“What the literature is suggesting is that often in response to negative emotions, people tend to consume more energy-dense foods, more sugary snacks, more processed, more fatty foods,” Mueller said. And when people are feeling down, she added, it’s also more difficult to find the motivation to exercise. Moreover, sleep can get disrupted and when a person is sleeping poorly that increases their appetite.


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How well one copes with negative emotions and genetic differences can possibly explain why obesity and being overweight can make people more vulnerable to weight gain following an increase in depressive symptoms, Mueller said.

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“I think it’s a combination of genes and early life experiences that probably makes the difference,” she explained.

McIntyre said there is an overlap between depression and obesity because of socio-economic determinants, psychological factors as well as the neurobiology of both conditions.

“So not only do these conditions overlap at the population-clinical level and overlap at the causation level, but some of the therapeutics are beginning to overlap as well,” he added.

When seeing patients, Mueller advised that health-care providers should not only look for signs of clinical depression, but monitor any changes in people’s mental well-being over time.

On a personal level, people should also pay close attention to their own mental health.

“If you’re feeling worse than you usually do, that’s the thing to pay attention to and to look out for and maybe think about what can you do in terms of self-care and what other coping mechanisms could you consider,” Mueller said.

How to manage depressive feelings

Exercise and good diet can help people deal with depression along with mental health support plans in coordination with their healthcare provider, experts say.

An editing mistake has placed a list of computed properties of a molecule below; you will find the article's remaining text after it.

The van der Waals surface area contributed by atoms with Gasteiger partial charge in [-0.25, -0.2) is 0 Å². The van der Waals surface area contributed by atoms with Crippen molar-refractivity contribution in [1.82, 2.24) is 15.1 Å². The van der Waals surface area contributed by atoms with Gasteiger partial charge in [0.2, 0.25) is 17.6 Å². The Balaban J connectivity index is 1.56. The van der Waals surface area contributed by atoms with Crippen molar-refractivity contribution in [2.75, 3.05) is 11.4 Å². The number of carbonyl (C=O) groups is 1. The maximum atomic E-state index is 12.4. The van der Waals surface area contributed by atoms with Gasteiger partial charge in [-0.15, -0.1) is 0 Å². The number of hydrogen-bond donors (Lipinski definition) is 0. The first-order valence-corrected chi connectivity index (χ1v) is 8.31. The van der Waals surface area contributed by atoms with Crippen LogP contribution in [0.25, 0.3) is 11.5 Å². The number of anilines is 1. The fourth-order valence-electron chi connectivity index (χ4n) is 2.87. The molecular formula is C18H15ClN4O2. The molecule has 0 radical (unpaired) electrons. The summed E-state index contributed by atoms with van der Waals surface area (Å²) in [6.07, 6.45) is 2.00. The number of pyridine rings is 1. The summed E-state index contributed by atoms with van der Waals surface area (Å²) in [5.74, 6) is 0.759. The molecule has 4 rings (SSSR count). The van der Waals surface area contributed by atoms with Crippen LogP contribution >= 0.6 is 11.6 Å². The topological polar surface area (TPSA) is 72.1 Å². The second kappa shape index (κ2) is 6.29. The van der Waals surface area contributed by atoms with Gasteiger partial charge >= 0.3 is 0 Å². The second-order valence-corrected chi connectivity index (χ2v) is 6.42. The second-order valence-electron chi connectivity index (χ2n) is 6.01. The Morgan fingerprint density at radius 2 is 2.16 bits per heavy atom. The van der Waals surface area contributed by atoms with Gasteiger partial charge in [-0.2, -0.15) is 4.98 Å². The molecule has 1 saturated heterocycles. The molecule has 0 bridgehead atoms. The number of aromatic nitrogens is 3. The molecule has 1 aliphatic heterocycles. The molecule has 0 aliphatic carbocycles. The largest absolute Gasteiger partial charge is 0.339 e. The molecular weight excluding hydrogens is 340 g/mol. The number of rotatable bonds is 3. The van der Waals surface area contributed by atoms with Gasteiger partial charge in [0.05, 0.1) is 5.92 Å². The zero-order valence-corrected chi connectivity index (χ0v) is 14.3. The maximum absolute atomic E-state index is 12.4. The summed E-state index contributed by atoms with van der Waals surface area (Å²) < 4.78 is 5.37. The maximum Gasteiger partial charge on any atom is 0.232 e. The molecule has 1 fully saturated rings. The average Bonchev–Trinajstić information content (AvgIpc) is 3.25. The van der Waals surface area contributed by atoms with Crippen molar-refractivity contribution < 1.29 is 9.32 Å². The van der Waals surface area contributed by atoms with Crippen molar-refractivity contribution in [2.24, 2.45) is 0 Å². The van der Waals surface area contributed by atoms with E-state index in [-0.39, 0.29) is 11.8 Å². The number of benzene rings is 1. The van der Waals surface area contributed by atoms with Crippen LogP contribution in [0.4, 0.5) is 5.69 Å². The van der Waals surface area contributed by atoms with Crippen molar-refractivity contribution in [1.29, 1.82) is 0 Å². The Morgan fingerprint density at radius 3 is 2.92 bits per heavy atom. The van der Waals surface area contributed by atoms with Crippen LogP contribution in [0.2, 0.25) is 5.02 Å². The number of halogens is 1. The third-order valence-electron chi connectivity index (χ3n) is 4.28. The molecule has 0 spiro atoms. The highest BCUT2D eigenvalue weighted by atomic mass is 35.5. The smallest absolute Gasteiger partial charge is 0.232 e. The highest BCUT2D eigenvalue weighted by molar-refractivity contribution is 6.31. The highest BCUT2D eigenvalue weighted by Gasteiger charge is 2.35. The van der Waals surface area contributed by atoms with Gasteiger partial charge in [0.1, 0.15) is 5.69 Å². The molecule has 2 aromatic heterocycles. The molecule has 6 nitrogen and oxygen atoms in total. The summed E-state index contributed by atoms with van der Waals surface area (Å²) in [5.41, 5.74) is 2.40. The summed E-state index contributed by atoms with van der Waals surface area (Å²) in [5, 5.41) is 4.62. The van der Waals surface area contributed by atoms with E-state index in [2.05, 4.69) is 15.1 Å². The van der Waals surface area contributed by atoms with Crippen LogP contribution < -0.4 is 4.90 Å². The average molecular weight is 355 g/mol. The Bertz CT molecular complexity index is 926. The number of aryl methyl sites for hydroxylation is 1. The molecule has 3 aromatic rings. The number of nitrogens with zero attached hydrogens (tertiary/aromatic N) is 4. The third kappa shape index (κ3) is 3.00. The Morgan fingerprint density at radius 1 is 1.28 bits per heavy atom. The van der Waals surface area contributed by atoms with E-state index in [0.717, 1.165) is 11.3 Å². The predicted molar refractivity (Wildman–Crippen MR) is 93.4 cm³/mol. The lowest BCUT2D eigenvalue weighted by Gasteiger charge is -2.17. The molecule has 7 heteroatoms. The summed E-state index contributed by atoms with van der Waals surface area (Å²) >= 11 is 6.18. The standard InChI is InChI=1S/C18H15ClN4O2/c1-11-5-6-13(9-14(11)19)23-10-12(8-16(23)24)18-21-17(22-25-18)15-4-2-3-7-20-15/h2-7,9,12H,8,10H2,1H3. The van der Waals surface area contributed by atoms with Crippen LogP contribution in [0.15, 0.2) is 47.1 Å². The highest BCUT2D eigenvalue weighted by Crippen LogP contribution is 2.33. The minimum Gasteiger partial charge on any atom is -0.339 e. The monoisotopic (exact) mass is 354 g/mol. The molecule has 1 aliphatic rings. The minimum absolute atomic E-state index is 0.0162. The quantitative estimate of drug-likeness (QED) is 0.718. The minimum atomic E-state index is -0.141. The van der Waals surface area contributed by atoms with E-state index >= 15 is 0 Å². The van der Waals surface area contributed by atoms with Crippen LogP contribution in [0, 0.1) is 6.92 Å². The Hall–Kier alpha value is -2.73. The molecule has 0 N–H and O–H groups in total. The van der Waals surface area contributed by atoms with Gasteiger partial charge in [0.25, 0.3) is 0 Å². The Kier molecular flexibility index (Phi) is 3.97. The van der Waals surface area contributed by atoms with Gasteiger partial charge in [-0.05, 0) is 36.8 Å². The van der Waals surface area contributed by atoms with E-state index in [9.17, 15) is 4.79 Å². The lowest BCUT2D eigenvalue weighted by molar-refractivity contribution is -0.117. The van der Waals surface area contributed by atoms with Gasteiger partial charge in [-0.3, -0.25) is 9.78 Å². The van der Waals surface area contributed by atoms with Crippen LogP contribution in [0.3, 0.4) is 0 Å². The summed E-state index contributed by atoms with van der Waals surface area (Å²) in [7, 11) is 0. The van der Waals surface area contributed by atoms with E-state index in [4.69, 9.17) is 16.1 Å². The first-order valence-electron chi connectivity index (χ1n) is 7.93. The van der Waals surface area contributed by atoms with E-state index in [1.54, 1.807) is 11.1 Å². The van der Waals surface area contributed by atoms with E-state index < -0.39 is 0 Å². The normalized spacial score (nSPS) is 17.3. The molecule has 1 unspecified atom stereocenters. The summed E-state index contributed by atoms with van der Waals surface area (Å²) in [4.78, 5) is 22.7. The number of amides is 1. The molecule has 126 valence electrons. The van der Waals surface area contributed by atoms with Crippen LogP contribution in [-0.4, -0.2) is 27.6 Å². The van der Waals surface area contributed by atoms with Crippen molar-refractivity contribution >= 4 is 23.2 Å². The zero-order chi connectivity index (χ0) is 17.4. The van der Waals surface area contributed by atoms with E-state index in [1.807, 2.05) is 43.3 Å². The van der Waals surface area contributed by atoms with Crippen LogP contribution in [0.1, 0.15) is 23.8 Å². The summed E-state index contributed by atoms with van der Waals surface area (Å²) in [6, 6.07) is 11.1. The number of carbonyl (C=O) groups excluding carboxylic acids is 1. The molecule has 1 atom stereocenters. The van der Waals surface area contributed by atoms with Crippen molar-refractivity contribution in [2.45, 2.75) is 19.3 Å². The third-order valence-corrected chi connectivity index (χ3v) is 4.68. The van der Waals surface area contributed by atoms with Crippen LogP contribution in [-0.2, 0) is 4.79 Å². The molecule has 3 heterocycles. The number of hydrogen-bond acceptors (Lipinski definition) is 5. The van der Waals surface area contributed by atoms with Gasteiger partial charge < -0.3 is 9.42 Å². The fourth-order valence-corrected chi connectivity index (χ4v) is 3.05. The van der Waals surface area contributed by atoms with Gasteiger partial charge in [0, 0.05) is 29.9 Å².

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According to the Public Health Agency of Canada, “physical fitness is very important to people with depression”.

“This can be very hard because depression zaps your energy and limits motivation and drive, but your body has to work as effectively as possible in order to counter the effects of depression,” PHAC says on its website. 

A study published in the British Journal of Sports Medicine last year concluded that physical activity is “highly beneficial” for improving symptoms of depression and anxiety compared with usual care across all populations.

Eating healthy food, taking vitamins and supplements for balance can also be helpful, PHAC advises.

If the gloomy winter weather is getting you down, the Canadian Mental Health Association (CMHA) recommends stepping outside during the day or keeping your curtains open to let the daylight boost your mood.

If you or someone you know is in crisis and needs help, resources are available. In case of an emergency, please call 911 for immediate help.

The Canadian Association for Suicide Prevention, Depression Hurts and Kids Help Phone 1-800-668-6868 all offer ways of getting help if you, or someone you know, may be suffering from mental health issues.